Conceptually, when the temperature is increased, you can think of the potential energy of the system “filling” the energy well of the bonding potential:
The four moving atoms repel when close to the center atom and attract when farther apart. As long as there is kinetic energy (when the atoms are moving), these forces will maintain the atoms vibrating about their equilibrium distance.
For simplicity, only the interaction between each atom and its nearest neighbor (i.e. the center atom) is considered in this simulation. Physically, each atom will be affected by all the atoms surrounding it. However, as shown in the above plot, the force due to each atom decreases rapidly with distance. Usually, in molecular dynamics, a cut-off is implemented, and atoms outside this region are negligible and ignored.
Click here for more information on the Lennard-Jones Potential.
Temperature and Atomic Velocity
The temperature of any (massive) physical system is the result of the motions of the molecules and atoms which make up the system. We can link the temperature and velocities of an atomic system via the average kinetic energy of the atoms, where:
Where “r” is the distance between atoms. The atoms like to be in the bottom of the energy well (the “bowl” in the above plot), and at that minimum, the distance between two atoms is known as their equilibrium distance - any closer, and the atom gets repelled, and farther and the atom is attracted.
The Lennard-Jones Potential is empirical - it is used because it closely fits experimental results and quantum mechanical data. Essentially, it represents a balance between attractive and repulsive energies between two atoms (depicted as dashed blue lines in the plot above).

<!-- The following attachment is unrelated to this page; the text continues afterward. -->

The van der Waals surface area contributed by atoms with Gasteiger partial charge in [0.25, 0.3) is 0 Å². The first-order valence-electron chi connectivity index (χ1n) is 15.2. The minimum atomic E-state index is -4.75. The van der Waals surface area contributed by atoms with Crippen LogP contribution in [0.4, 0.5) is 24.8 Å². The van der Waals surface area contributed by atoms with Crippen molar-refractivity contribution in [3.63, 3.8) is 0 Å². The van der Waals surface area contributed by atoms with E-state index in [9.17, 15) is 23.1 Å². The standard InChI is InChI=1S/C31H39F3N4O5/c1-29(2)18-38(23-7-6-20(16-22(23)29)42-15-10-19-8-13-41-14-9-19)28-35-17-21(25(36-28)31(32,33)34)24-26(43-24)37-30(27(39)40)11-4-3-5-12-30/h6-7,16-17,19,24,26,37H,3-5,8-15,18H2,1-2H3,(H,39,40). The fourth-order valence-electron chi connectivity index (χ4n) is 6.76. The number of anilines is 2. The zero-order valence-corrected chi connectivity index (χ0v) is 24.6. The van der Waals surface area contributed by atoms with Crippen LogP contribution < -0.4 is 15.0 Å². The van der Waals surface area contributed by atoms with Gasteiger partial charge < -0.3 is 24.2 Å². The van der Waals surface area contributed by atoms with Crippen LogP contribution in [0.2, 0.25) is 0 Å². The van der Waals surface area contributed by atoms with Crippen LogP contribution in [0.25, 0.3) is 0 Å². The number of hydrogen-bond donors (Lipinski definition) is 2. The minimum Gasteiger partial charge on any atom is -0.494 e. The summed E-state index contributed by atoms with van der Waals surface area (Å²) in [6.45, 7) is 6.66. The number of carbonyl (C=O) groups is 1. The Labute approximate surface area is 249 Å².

This equation also describes the forces that arise between any two neutral atoms: an attractive force at long ranges and a repulsive force at short ranges. Forces can be calculated by taking the derivative of the Lennard-Jones Potential:
Such an atomic arrangement is common in many metals, including copper (Cu), gold (Au), silver (Ag), and nickel (Ni).
In reality, each corner atom would also be bonded to atoms in adjacent crystals, but we have neglected those to simplify our simulation. Further, in reality, the center atom is free to move like the corner atoms. We fix the center atom for visualization purposes (i.e. a consistent basis to compare thermal expansion).
Atomic Bonding
The atomic interaction for this simulation is defined by the Lennard-Jones Potential:
Face centered cubic [1]